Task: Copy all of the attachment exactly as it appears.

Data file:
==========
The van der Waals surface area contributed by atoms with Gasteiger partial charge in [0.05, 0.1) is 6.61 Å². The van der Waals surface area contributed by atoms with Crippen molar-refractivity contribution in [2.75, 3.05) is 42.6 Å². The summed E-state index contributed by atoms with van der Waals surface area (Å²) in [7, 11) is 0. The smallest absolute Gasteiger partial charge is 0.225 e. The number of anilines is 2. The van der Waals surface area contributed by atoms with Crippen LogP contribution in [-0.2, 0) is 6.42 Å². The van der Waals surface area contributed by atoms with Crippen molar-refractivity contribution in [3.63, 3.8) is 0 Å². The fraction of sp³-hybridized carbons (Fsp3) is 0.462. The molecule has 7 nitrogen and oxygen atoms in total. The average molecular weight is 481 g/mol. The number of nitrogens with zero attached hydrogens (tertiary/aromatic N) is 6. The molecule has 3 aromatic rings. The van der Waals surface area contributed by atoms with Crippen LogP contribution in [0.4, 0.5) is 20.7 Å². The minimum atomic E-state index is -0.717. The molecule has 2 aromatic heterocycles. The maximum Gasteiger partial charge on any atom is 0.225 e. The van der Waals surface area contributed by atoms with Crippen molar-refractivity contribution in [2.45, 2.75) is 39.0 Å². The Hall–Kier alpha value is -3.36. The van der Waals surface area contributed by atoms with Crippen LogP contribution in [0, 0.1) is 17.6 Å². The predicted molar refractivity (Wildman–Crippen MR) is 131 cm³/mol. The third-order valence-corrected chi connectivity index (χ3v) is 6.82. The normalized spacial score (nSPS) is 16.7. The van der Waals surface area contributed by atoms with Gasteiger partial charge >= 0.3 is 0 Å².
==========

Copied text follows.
The van der Waals surface area contributed by atoms with Gasteiger partial charge in [0.05, 0.1) is 6.61 Å². The van der Waals surface area contributed by atoms with Crippen molar-refractivity contribution in [2.75, 3.05) is 42.6 Å². The summed E-state index contributed by atoms with van der Waals surface area (Å²) in [7, 11) is 0. The smallest absolute Gasteiger partial charge is 0.225 e. The number of anilines is 2. The van der Waals surface area contributed by atoms with Crippen LogP contribution in [-0.2, 0) is 6.42 Å². The van der Waals surface area contributed by atoms with Crippen molar-refractivity contribution in [3.63, 3.8) is 0 Å². The fraction of sp³-hybridized carbons (Fsp3) is 0.462. The molecule has 7 nitrogen and oxygen atoms in total. The average molecular weight is 481 g/mol. The number of nitrogens with zero attached hydrogens (tertiary/aromatic N) is 6. The molecule has 3 aromatic rings. The van der Waals surface area contributed by atoms with Crippen LogP contribution in [0.4, 0.5) is 20.7 Å². The minimum atomic E-state index is -0.717. The molecule has 2 aromatic heterocycles. The maximum Gasteiger partial charge on any atom is 0.225 e. The van der Waals surface area contributed by atoms with Crippen molar-refractivity contribution in [2.45, 2.75) is 39.0 Å². The Hall–Kier alpha value is -3.36. The van der Waals surface area contributed by atoms with Crippen LogP contribution in [0, 0.1) is 17.6 Å². The predicted molar refractivity (Wildman–Crippen MR) is 131 cm³/mol. The third-order valence-corrected chi connectivity index (χ3v) is 6.82. The normalized spacial score (nSPS) is 16.7. The van der Waals surface area contributed by atoms with Gasteiger partial charge >= 0.3 is 0 Å².